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October 26, 2012

By Bridger Jensen, Therapist

Pacific Quest Wilderness Therapy ProgramRecently, I met with the staff of Pacific Quest to talk with them about positive psychology and sustainable growth. It was no surprise to find them already aware of how positive psychology facilitates change. They even had personal experiences and examples of how using it daily with the students enhanced the students’ experiences at Pacific Quest. It was wonderful to hear their many examples. I thought I would share one of these examples.

Brian is a recent graduate of Pacific Quest and had been bullied repeatedly throughout his life. As a result, Brian had adopted a negative concept of himself and he would not acknowledge positive things that occurred in his life. This was because positive things challenged his negative self-concept. He dismissed any of his achievements as “luck” or his social strengths as  “pointless” when in fact he had a lot of excellent qualities. This negative self-concept continued upon his arrival at Pacific Quest and he was dismissive of staff’s efforts to buoy him up by giving him compliments and positive interactions. It was difficult to navigate a conversation with Brian because positivity actually made him feel worse. It made him feel undeserving of such friendship and support. Furthermore, he realized that he had an ungrateful attitude, and he loathed that about himself.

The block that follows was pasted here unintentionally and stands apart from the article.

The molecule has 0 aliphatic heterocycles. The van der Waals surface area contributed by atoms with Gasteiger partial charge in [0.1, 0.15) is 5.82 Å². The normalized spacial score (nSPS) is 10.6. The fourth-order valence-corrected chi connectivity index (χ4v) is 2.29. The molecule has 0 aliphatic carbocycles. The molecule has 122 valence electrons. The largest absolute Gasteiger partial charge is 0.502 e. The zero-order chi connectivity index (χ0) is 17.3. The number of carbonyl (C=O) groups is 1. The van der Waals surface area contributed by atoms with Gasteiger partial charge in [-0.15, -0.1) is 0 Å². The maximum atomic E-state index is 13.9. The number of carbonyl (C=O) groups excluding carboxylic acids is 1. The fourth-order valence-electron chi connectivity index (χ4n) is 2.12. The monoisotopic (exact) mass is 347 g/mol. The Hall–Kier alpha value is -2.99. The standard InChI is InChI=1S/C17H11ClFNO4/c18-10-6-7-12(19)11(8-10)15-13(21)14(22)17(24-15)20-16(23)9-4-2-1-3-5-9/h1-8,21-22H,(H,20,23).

Brian’s change came as a result of learning that the paradigm of his past was getting inPacific Quest Wilderness Therapy Program the way of his life even more than actual experiences from his past.  Restated, Brian realized that the way he was choosing to see the traumatic experiences in his life was much more influential to him than the actual trauma that he had suffered. As a result of understanding this (and with a considerable amount of time), Brian was able to become more open to seeing the past differently. He began to see his trials and trauma as opportunities for growth, not obstacles to living. His investment in the garden increased, then his participation in groups, and then his relationships with peers. His therapist and the staff were able to assist Brian in positively reinterpreting the negative past and keep positivity in the forefront of his mind. In doing so, Brian began to become more open-minded to his own positive traits. As a result, Brian’s thoughts drifted from his failures to his successes, and from negativity to positivity.

Such stories are common at Pacific Quest wilderness therapy program. Our students’ progress continues to be our greatest testament to the truly sustainable growth that is initiated in our camps. It continues to be a privilege to be a part of the  Pacific Quest team and I look forward to witnessing the creation of many more stories like this one.

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